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Re: Member Profile - Yowie's SH Forester XT

Postby Yowie » Sat Sep 30, 2023 6:57 am

WRX Club Dirt Day 16 September 2023

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(Thanks to scoobi_licious on Instagram for taking photos on the day - see her account many high-resolution cracking photos of WRXs and other cars on the day. The above screenshots don't do justice to the photography)


Some quick notes from the day:

Coolant maximum temp was 95 degrees C (very reliable) with the relatively new Koyorad radiator (all alloy, 2 rows, 35mm core thickness). From memory the ambient temperature of the day was high 20s to early 30s.

120 degree max oil temp - acceptable. No oil cooler needed yet.

Not much collected in the two catch cans - just 1.5cm of smelly water and a few blobs of butter in the bottom of a plastic water bottle.

Not much oil consumed - undetectable.

The new Rally Armour mudflaps did a good job to keep rock spray off the paint and undercarriage - as you might expect.

I ran the car in the "low boost" (13psi / 180kw) tune setting all day for engine longevity and no loss of fun.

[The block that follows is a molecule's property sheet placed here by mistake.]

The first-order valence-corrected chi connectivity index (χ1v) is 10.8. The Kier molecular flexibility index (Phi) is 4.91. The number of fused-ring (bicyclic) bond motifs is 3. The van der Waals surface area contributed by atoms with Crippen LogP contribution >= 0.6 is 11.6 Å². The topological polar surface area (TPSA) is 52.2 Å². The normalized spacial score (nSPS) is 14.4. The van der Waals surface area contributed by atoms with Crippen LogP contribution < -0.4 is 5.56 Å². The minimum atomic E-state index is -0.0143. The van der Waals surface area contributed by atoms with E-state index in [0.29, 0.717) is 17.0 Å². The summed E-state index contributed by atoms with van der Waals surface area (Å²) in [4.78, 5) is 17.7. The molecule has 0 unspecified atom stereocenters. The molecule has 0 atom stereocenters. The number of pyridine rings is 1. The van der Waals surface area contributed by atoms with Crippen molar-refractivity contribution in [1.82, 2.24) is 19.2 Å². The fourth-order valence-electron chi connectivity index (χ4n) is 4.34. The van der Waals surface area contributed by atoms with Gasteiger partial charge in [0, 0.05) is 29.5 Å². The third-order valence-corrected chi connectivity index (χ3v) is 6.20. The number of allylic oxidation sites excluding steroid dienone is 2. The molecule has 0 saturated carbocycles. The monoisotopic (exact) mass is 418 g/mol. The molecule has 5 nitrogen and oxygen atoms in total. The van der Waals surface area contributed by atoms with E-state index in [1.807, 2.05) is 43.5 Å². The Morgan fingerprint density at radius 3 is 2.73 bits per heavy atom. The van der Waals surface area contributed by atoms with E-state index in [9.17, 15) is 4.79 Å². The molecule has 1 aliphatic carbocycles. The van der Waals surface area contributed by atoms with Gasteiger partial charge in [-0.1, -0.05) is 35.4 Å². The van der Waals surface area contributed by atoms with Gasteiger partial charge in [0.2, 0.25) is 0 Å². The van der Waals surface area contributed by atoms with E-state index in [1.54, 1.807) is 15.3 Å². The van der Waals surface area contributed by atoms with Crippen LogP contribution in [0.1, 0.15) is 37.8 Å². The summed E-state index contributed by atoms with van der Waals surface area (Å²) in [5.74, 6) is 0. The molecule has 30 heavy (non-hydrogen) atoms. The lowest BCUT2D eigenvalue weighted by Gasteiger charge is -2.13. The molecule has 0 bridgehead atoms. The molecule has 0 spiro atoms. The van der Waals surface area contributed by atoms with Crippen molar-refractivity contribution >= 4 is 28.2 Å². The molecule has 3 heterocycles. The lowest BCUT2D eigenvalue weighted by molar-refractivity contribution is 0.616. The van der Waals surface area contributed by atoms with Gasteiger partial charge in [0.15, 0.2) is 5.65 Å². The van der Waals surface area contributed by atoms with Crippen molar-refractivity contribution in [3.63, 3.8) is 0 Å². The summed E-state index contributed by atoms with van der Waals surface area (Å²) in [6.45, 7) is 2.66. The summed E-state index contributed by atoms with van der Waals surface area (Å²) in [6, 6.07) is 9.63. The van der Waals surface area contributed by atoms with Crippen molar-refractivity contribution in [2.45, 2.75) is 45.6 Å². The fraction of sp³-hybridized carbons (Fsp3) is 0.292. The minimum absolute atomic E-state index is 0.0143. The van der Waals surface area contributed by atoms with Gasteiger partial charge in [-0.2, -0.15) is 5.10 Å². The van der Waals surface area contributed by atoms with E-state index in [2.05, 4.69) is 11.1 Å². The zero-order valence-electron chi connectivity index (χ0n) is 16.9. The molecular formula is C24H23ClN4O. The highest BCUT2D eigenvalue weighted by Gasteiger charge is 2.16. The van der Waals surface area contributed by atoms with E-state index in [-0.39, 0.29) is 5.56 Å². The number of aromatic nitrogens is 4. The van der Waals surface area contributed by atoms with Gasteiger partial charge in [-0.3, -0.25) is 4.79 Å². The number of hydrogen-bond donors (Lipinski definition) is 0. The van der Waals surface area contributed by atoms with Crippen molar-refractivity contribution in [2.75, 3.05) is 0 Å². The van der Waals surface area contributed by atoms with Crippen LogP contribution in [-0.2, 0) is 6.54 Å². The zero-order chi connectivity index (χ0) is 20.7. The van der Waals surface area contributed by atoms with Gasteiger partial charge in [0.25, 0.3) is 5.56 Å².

Last edited by Yowie on Mon Oct 02, 2023 6:26 am, edited 3 times in total.
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Re: Member Profile - Yowie's SH Forester XT

Postby Ric » Sun Oct 01, 2023 9:23 pm

Can't see those images.
I suspect they are from a private account.
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Re: Member Profile - Yowie's SH Forester XT

Postby Yowie » Tue May 07, 2024 9:27 pm

I've been a bit slack posting pictures of things I've been working on. First item of catch-up is the second "in series" catch can on the head breather circuit.

I.e the crank gas from the rocker covers now goes to the new Golebys catch can, then the Kapp catch can, then the pre-turbo air intake.

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It has AN fittings and a custom "jeweled" aluminium bracket, so of course the whole thing is hidden under the airbox where nobody can see it.

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The custom bracket is 5mm (?) alloy plate cut to the odd (non-circular) shape of the top of the Golebys catch can to allow a non-standard orientation. The "jeweling" effect was done with the eraser end of a pencil, some toothpaste and the drill press.


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The stock drain hole size (-4AN) is a bit small, so I drilled and tapped it for a BSP-barbed fitting more likely to not get jammed with buttery blobs.

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The new catch can catches a LOT of the smelly water you get when running a car on E85. In warmer months the second (Kap) catch can collected very little or no fluid most weeks, however as the weather cools down the second can is catching a dose of oily water also - making the exercise a non waste of time.